14.3. Securing FreeBSD

This section describes methods for securing a FreeBSD system against the attacks that were mentioned in the previous section.

14.3.1. Securing the root Account

Most systems have a password assigned to the root account. Assume that this password is always at risk of being compromised. This does not mean that the password should be disabled as the password is almost always necessary for console access to the machine. However, it should not be possible to use this password outside of the console or possibly even with su(1). For example, setting the entries in /etc/ttys to insecure prevents root logins to the specified terminals. In FreeBSD, root logins using ssh(1) are disabled by default as PermitRootLogin is set to no in /etc/ssh/sshd_config. Consider every access method as services such as FTP often fall through the cracks. Direct root logins should only be allowed via the system console.

Since a sysadmin needs access to root, additional password verification should be configured. One method is to add appropriate user accounts to wheel in /etc/group. Members of wheel are allowed to su(1) to root. Only those users who actually need to have root access should be placed in wheel. When using Kerberos for authentication, create a .k5login in the home directory of root to allow ksu(1) to be used without having to place anyone in wheel.

To lock an account completely, use pw(8):

# pw lock staff

This will prevent the specified user from logging in using any mechanism, including ssh(1).

Another method of blocking access to accounts would be to replace the encrypted password with a single * character. This character would never match the encrypted password and thus blocks user access. For example, the entry for the following account:

foobar:R9DT/Fa1/LV9U:1000:1000::0:0:Foo Bar:/home/foobar:/usr/local/bin/tcsh

could be changed to this using vipw(8):

foobar:*:1000:1000::0:0:Foo Bar:/home/foobar:/usr/local/bin/tcsh

This prevents foobar from logging in using conventional methods. This method for access restriction is flawed on sites using Kerberos or in situations where the user has set up keys with ssh(1).

These security mechanisms assume that users are logging in from a more restrictive server to a less restrictive server. For example, if the server is running network services, the workstation should not be running any. In order for a workstation to be reasonably secure, run zero or as few services as possible and run a password-protected screensaver. Of course, given physical access to any system, an attacker can break any sort of security. Fortunately, many break-ins occur remotely, over a network, from people who do not have physical access to the system.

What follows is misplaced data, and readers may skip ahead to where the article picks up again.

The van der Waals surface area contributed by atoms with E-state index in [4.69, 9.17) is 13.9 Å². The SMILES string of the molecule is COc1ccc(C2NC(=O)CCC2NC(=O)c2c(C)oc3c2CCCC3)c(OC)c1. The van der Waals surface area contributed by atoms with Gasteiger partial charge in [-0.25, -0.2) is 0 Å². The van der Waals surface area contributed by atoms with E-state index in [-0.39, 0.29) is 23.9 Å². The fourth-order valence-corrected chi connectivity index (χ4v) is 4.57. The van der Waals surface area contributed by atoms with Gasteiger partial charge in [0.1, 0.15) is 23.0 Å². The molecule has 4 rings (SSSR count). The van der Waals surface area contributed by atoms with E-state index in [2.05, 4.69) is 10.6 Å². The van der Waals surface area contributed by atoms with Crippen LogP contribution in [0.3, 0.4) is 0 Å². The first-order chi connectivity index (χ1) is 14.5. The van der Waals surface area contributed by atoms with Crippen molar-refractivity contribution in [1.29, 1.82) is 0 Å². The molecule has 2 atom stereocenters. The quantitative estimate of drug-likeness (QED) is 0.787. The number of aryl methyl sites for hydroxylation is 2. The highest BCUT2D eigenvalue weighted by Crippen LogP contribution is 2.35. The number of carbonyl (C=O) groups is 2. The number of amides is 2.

Using Kerberos provides the ability to disable or change the password for a user in one place, and have it immediately affect all the machines on which the user has an account. If an account is compromised, the ability to instantly change the associated password on all machines should not be underrated. Additional restrictions can be imposed with Kerberos: a Kerberos ticket can be configured to timeout and the Kerberos system can require that the user choose a new password after a configurable period of time.

14.3.2. Securing Root-run Servers and SUID/SGID Binaries

The prudent sysadmin only enables required services and is aware that third party servers are often the most bug-prone. Never run a server that has not been checked out carefully. Think twice before running any service as root as many daemons can be run as a separate service account or can be started in a sandbox. Do not activate insecure services such as telnetd(8) or rlogind(8).

Another potential security hole is SUID-root and SGID binaries. Most of these binaries, such as rlogin(1), reside in /bin, /sbin, /usr/bin, or /usr/sbin. While nothing is 100% safe, the system-default SUID and SGID binaries can be considered reasonably safe. It is recommended to restrict SUID binaries to a special group that only staff can access, and to delete any unused SUID binaries. SGID binaries can be almost as dangerous. If an intruder can break an SGID-kmem binary, the intruder might be able to read /dev/kmem and thus read the encrypted password file, potentially compromising user accounts. Alternatively, an intruder who breaks group kmem can monitor keystrokes sent through ptys, including ptys used by users who login through secure methods. An intruder that breaks the tty group can write to almost any user's tty. If a user is running a terminal program or emulator with a keyboard-simulation feature, the intruder can potentially generate a data stream that causes the user's terminal to echo a command, which is then run as that user.

14.3.3. Securing User Accounts

User accounts are usually the most difficult to secure. Be vigilant in the monitoring of user accounts. Use of ssh(1) and Kerberos for user accounts requires extra administration and technical support, but provides a good solution compared to an encrypted password file.

14.3.4. Securing the Password File

The only sure fire way is to star out as many passwords as possible and use ssh(1) or Kerberos for access to those accounts. Even though the encrypted password file (/etc/spwd.db) can only be read by root, it may be possible for an intruder to obtain read access to that file even if the attacker cannot obtain root-write access.

Security scripts should be used to check for and report changes to the password file as described in the Checking file integrity section.

14.3.5. Securing the Kernel Core, Raw Devices, and Filesystems

Most modern kernels have a packet sniffing device driver built in. Under FreeBSD it is called bpf. This device is needed for DHCP, but can be removed in the custom kernel configuration file of systems that do not provide or use DHCP.

Even if bpf is disabled, /dev/mem and /dev/kmem are still problematic. An intruder can still write to raw disk devices. An enterprising intruder can use kldload(8) to install his own bpf, or another sniffing device, on a running kernel. To avoid these problems, run the kernel at a higher security level, at least security level 1.

The security level of the kernel can be set in a variety of ways. The simplest way of raising the security level of a running kernel is to set kern.securelevel:

# sysctl kern.securelevel=1